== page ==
UK businesses paid their overdue bills a day faster on average in the last tax year, according to data from Experian, the global information services company.
The national average of days beyond terms (DBT) it took companies to settle invoices dropped by 0.99 days to 24.29 between April 2014 and March 2015, helping businesses to manage cash flow.
The UK’s smallest businesses were the quickest to tackle overdue invoices, as companies with one or two employees settled bills 20.58 DBT. Businesses with three to five employees showed the greatest improvement, paying bills 1.3 days faster at 21.34 DBT. Although the largest businesses, those with a workforce of 501 or more, took the longest to settle bills at 34.18 DBT in the last tax year, they improved payment performance in line with the national average at 0.99 days.
Max Firth, Managing Director for Experian Business Information Services, UK&I, said: “The improved payment performance shown by businesses of all sizes in the last tax year is an encouraging sign for the economy. Cash flow is especially important to SMEs - late payments can hinder their profitability and growth prospects, while also having a knock-on impact on suppliers.
“Although invoices are broadly being settled faster, businesses should not be complacent and need to monitor customers to identify any potential problems at an early stage. They can then discuss payment terms where appropriate and have more control over their cash flow.”
Companies in the North West of England showed the greatest improvement in payment performance, settling overdue bills 3.78 days faster at 30.44 DBT. However, it was still the region which took the longest time to pay its bills, compared to Northern Ireland, where businesses only went 15.93 days beyond terms on average before settling invoices. Scotland also saw the number of days it takes to pay bills decrease by 1.64 days, taking its DBT on average to 22.04. Only the North East witnessed an increase in the time it took to pay bills, by 0.43 days.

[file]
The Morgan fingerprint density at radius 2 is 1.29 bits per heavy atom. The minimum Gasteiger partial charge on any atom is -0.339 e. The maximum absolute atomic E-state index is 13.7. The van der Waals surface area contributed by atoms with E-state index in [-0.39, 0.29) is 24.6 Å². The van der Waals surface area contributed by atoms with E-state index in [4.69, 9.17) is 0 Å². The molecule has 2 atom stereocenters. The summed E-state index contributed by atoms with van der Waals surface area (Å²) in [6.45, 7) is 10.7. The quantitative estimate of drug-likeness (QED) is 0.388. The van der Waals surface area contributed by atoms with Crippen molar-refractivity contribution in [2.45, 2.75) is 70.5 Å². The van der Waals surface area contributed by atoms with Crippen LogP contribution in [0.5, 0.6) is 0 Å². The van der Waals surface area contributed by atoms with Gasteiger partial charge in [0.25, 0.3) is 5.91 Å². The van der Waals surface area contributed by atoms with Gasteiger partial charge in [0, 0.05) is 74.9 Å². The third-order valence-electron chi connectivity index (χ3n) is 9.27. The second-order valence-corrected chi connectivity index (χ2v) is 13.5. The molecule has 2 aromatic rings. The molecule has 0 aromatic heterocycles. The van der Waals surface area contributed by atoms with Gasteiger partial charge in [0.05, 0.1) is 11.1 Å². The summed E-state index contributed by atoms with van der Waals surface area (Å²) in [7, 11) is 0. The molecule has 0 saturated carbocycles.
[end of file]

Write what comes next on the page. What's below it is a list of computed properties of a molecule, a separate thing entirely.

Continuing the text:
The food retailing industry improved its performance the most in the last tax year by reducing the time it takes to settle bills by 3.15 days, falling from an average of 30.59 DBT in 2013/14 to 27.44 DBT in the last tax year.
In the last tax year, the agriculture, forestry and fishing industry was the best at paying bills, only going 9.98 DBT on average, whereas the postal and telecommunications industry was the poorest performing, taking 44.44 DBT.
How businesses can reduce the risk of late payments:
- Status check: Is the business you are dealing with real? Four out of ten companies which start up never actually go on to trade. Telephone and email correspondence with a new customer should be backed up by checking its address is real in person or on Google Street View.
- Thorough research: Running a credit check on a potential customer or supplier will reveal their credit status, trading history and help you make an informed decision about the appropriate line of credit to extend to them in the future.
- Remain watchful: Conditions can change rapidly, so a business which was a prompt payer yesterday may run into financial difficulties tomorrow and affect your cash flow. Monitor customers on an ongoing basis and take a proactive approach to dealing with potential problems with payment.
- International outlook: Don’t treat trading abroad like a holiday. Take similar precautions when exporting as you would do when doing business within the UK.
The latest analysis has been compiled using some of the most comprehensive business data on the market. This data powers BusinessIQ, an easy-to-use, integrated online platform that enables credit professionals to accurately and efficiently manage their business customers and all the risks and opportunities associated with them - from acquisition stage and throughout the life cycle of the relationship. This includes giving firms an early warning system on customers that might be getting into financial difficulty.
Source - Experian